The lines for basic foodstuffs and bank notes have disappeared in Zimbabwe, at least for the time being, after the government took emergency measures. But, the lines of people wanting to leave the crisis-ridden country are getting longer.
At the British High Commission in Harare, an official says more than 100 visa applications are processed daily. Two thirds of the visa requests are granted.
So many Zimbabweans have moved to London that they have started calling it Harare-North.
The British government responded to the increased number of Zimbabweans wanting to go to Britain by introducing a visa regime in 2002.
For many of the would-be emigrants, economics was the main motivation, as they tried to flee the country's deepening economic crisis. But for many others, the government's policies toward the press, the political opposition and human rights activists led them to seek political asylum.
The British government charged that some of those leaving Zimbabwe under the guise of seeking political asylum were actually trying to move to Britain for economic reasons.
Zimbabweans are also heading to other destinations.
Many try to go to South Africa. But the legal process has gotten more difficult, with tightened visa procedures, including a requirement that the applicant have a sufficient amount of South African currency, which is very hard to get in Zimbabwe.
But the visa regulations mean little to thousands of Zimbabweans who risk life and limb by wading across the crocodile-infested Limpopo River, which forms the border between South Africa and Zimbabwe. The illegal immigrants end up working on farms, or doing other badly paid menial jobs in South Africa.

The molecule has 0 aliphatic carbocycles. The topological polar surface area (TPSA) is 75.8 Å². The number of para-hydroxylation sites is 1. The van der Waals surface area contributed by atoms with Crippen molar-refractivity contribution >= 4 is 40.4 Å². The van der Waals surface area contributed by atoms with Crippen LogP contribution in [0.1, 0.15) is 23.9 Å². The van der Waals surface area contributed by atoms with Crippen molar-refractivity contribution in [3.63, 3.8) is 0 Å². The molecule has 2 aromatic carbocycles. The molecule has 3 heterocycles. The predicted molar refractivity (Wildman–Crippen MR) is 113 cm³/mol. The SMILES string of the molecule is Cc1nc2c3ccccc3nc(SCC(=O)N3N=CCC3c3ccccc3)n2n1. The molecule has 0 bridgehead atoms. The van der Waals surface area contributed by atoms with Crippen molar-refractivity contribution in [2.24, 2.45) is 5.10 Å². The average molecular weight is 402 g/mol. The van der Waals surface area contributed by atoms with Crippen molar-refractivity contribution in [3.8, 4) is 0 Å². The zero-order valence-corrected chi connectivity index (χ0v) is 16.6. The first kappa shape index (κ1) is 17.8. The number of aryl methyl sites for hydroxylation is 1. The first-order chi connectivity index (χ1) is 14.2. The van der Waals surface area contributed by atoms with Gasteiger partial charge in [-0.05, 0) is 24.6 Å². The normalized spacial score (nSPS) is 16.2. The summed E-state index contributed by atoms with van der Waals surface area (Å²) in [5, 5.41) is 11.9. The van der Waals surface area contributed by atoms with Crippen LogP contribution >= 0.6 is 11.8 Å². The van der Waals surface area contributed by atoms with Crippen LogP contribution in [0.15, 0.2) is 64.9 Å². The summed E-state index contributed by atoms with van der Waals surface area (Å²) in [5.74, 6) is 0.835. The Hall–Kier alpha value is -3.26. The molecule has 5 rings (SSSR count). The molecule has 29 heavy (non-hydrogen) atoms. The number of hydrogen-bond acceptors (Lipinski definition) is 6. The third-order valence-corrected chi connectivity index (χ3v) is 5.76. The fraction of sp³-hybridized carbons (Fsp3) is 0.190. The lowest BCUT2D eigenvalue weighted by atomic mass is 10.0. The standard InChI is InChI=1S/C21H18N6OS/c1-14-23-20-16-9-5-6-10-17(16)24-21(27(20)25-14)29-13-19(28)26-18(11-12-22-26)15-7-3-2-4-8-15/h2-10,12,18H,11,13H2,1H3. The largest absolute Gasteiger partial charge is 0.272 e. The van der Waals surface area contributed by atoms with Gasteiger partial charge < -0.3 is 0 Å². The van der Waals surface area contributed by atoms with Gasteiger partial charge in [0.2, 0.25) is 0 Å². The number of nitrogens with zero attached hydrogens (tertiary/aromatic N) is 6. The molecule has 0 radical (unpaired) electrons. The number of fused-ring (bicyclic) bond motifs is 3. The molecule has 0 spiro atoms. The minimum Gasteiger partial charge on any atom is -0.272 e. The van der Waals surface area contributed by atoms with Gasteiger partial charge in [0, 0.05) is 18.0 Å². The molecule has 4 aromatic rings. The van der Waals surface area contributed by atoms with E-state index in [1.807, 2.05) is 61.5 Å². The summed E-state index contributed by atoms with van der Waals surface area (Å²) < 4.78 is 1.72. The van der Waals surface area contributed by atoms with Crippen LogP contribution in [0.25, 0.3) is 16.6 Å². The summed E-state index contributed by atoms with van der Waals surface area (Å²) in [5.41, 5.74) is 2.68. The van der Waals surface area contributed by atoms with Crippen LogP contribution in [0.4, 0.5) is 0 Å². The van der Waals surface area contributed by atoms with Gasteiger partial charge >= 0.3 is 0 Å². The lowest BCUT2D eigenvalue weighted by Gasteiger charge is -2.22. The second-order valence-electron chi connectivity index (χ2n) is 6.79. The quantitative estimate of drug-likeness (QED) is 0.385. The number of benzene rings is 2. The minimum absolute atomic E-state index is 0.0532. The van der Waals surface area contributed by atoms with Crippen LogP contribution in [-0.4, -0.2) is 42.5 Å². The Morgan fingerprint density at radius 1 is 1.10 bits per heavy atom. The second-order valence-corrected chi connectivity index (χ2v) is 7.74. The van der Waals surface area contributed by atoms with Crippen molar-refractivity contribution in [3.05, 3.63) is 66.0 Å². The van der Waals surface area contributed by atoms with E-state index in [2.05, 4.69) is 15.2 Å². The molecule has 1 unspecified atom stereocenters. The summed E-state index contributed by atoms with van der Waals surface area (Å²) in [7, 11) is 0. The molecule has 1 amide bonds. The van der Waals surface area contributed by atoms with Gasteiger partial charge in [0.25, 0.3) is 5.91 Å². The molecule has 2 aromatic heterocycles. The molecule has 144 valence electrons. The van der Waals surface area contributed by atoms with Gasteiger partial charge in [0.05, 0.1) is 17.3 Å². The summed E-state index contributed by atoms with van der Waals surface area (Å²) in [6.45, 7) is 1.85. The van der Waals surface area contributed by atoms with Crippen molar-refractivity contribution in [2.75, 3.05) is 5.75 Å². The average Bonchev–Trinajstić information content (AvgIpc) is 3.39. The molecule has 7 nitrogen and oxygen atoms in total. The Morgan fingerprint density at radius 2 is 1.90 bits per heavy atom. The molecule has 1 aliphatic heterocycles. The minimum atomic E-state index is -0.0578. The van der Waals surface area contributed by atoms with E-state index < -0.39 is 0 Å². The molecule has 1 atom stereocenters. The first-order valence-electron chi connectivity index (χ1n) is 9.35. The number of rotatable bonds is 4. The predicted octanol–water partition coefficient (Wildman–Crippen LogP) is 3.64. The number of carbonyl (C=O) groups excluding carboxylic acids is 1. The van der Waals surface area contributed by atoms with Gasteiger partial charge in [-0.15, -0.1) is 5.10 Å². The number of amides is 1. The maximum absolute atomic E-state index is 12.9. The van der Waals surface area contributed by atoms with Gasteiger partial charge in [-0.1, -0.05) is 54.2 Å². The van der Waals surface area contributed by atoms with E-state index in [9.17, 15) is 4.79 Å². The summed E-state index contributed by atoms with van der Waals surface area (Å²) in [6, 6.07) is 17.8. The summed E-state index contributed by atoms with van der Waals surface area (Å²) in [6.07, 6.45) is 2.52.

The South African Department of Home Affairs told the online news service CNS News that the police arrest about 300 illegal Zimbabwean immigrants every day.
Another popular destination is Botswana, where Zimbabweans do not need a visa for short-term entry. Thousands are abusing the privilege by overstaying the dates on their entry stamps to look for work. Many just walk across the border. According to the London-based newsletter ZW-News report, the Botswana immigration department says 125,000 Zimbabweans cross into Botswana every month.
The Botswana government is putting up an electrified fence along the border. The fence is seen as an attempt to contain the 'border jumpers,' as the illegal immigrants are known.
But the Botswana government says it is more worried about another kind of 'border jumper' from Zimbabwe. The government says the fence is designed to prevent Zimbabwean animals from crossing the border, and potentially infecting its herds with foot and mouth disease. There have been some outbreaks of the disease on the Zimbabwean side of the border, and beef is one of Botswana's biggest foreign currency earners.